You are here: Home | The Berlin Wall | Fatalities | 1970

CHRISTIAN PETER FRIESE

Christian Peter Friese
Christian Peter Friese, born on January 5, 1948 in Munich, grew up as an only child with his mother in Naumburg. His mother’s husband had been missing since 1944 and was officially declared dead; the name of his biological father was not recorded. After finishing school he did a motor mechanic apprenticeship in a motor vehicle company. When he had successfully completed his training he moved with his fiancée to Karl-Marx-Stadt - today’s Chemnitz - but soon returned to Naumburg alone.[1] He worked there as an automobile motor mechanic for the Reichsbahn, the East German railway company, and worked as a volunteer for the “Naumburger Settlement Club,” a youth center in his city. The director of the clubhouse confirmed his commitment to a “positive and high-quality club life.” She also noted that he was “always a good role model” for the young people. “Because of his night classes,” he had to give up his head position to a younger club member.[2] The State Security saw this differently: It claimed he had a “bad reputation” in his neighborhood, supposedly due to his “penchant” for western beat music and that he spread a “decadent view of art” and bore an “unstable attitude towards the social development in East Germany.” This was the reason he had to be replaced as club leader.[3]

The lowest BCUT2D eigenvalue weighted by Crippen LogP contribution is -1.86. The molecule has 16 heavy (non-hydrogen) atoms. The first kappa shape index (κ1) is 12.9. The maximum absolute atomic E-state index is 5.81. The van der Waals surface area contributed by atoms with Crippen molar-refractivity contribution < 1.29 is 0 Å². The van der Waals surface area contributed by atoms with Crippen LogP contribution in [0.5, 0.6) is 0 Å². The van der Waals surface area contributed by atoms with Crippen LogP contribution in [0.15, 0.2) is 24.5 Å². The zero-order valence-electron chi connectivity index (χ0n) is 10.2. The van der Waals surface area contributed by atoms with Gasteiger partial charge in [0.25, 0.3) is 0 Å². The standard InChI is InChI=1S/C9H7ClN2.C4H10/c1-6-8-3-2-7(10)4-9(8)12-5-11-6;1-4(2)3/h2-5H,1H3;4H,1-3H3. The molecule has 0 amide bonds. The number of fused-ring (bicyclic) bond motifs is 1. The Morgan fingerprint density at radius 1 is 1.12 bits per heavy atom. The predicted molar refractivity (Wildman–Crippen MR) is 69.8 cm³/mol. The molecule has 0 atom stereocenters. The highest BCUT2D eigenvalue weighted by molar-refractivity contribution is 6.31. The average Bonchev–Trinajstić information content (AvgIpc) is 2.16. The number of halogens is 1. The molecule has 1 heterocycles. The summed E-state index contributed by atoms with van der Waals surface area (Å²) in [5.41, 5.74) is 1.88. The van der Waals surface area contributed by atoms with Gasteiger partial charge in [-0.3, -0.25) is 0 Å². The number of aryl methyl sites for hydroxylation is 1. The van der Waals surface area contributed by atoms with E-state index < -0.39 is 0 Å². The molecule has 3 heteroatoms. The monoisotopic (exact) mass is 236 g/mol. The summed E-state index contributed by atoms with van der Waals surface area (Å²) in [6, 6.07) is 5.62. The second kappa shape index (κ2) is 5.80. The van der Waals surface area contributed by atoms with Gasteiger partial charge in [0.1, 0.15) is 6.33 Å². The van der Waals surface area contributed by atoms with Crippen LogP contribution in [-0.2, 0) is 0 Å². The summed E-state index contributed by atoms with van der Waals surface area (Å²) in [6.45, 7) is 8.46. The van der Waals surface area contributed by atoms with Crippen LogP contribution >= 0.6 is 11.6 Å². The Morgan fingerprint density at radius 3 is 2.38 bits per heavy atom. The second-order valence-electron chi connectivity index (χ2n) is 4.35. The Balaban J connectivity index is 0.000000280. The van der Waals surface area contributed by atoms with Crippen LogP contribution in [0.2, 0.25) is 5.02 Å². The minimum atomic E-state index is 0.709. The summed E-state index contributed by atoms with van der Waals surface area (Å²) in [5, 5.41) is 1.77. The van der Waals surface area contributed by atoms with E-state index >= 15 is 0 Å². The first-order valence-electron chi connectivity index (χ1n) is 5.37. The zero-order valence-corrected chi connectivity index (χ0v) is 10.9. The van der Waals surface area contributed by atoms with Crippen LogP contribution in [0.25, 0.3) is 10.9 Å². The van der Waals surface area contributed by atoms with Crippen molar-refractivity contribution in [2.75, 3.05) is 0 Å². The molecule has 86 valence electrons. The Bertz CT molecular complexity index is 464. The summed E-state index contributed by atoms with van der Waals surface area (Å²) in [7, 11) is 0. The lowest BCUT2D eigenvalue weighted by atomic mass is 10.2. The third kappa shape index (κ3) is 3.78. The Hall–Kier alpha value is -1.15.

After Germany was unified, his mother testified to the Naumburg police in 1992 that her son had repeatedly stated that he wanted to “take off” to the West if the opportunity presented itself. The twenty-two-year-old man did not agree with the conditions in East Germany and in particular did not want to serve in the National People’s Army.[4] Although a friend of his had tried to escape to West Berlin in 1968 and was caught and put in prison, this did not deter Christian Peter Friese from pursuing his own escape ambitions. “They won’t catch me,” he had told his mother.[5]

At the end of 1970 Christian Peter Friese was living in the same apartment building as his mother. She stopped by to pick him up on Christmas Eve, but he was not in his room. He had not said goodbye and did not leave a letter behind. But his mother noticed that a few things were missing that were important to him, including a photo album, a tape recorder and some clothing. “My first thought was that he had left for Berlin,” his mother put on record in the early 1990s.[6] That evening, December 24, 1970, Christian Peter Friese was riding on a train to East Berlin. Later he hid in a small garden colony located near the border in Treptow and observed the border grounds.[7] At around midnight he climbed the interior fence unnoticed. When he crawled under the signal fence and jumped over the trip wires placed there, he triggered an alarm. The grounds there were in clear view from two watchtowers to the right and left. Moreover, an “alarm group” had been posted on the four meter high railway embankment of “Köllnische Heide” for Christmas Eve. There was good visibility and the border grounds were well lit. Five border guards fired a total of 98 bullets at the young man. He sought cover in the anti-vehicle trench, after which the shooting stopped for a moment. He then continued running and again came under fire. Just a few meters in front of the last border fence he collapsed to the ground, badly injured.[8] He had been hit by a number of bullets in his thigh and calf. Border guards testified that he called out: “My legs, my legs.”[9] He died on the death strip from bullet wounds through his stomach and chest.

Twenty-eight years later the border guards involved in the shooting were acquitted by the Berlin district court because an intent to kill could not be established and because the person responsible for the actual killing could not be determined.[10]